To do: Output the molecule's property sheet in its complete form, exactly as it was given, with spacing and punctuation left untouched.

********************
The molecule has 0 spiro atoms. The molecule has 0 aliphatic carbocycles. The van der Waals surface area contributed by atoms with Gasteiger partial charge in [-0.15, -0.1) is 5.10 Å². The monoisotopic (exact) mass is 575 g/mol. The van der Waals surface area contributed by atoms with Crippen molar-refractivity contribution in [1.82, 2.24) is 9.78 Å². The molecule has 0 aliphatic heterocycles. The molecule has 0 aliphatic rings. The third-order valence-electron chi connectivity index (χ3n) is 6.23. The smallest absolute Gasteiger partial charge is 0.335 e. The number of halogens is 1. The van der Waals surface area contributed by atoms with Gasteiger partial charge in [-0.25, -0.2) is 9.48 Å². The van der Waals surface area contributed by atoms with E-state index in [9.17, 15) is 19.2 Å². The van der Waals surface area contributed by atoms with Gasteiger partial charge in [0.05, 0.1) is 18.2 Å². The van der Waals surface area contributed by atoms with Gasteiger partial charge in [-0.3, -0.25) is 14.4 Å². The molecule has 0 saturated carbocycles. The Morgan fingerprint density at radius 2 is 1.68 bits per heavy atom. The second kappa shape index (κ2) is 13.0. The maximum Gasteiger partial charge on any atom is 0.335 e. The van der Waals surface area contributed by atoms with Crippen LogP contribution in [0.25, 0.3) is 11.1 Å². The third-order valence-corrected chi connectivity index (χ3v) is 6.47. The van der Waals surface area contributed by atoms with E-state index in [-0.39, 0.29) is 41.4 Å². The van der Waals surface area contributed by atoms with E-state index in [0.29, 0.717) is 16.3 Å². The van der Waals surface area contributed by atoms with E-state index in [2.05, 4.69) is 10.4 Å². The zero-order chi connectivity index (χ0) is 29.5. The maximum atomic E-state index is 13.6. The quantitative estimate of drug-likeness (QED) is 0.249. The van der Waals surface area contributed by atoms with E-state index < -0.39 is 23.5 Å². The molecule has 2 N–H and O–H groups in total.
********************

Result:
The molecule has 0 spiro atoms. The molecule has 0 aliphatic carbocycles. The van der Waals surface area contributed by atoms with Gasteiger partial charge in [-0.15, -0.1) is 5.10 Å². The monoisotopic (exact) mass is 575 g/mol. The van der Waals surface area contributed by atoms with Crippen molar-refractivity contribution in [1.82, 2.24) is 9.78 Å². The molecule has 0 aliphatic heterocycles. The molecule has 0 aliphatic rings. The third-order valence-electron chi connectivity index (χ3n) is 6.23. The smallest absolute Gasteiger partial charge is 0.335 e. The number of halogens is 1. The van der Waals surface area contributed by atoms with Gasteiger partial charge in [-0.25, -0.2) is 9.48 Å². The van der Waals surface area contributed by atoms with E-state index in [9.17, 15) is 19.2 Å². The van der Waals surface area contributed by atoms with Gasteiger partial charge in [0.05, 0.1) is 18.2 Å². The van der Waals surface area contributed by atoms with Gasteiger partial charge in [-0.3, -0.25) is 14.4 Å². The molecule has 0 saturated carbocycles. The Morgan fingerprint density at radius 2 is 1.68 bits per heavy atom. The second kappa shape index (κ2) is 13.0. The maximum Gasteiger partial charge on any atom is 0.335 e. The van der Waals surface area contributed by atoms with Crippen LogP contribution in [0.25, 0.3) is 11.1 Å². The third-order valence-corrected chi connectivity index (χ3v) is 6.47. The van der Waals surface area contributed by atoms with E-state index in [-0.39, 0.29) is 41.4 Å². The van der Waals surface area contributed by atoms with E-state index in [0.29, 0.717) is 16.3 Å². The van der Waals surface area contributed by atoms with E-state index in [2.05, 4.69) is 10.4 Å². The zero-order chi connectivity index (χ0) is 29.5. The maximum atomic E-state index is 13.6. The quantitative estimate of drug-likeness (QED) is 0.249. The van der Waals surface area contributed by atoms with E-state index < -0.39 is 23.5 Å². The molecule has 2 N–H and O–H groups in total.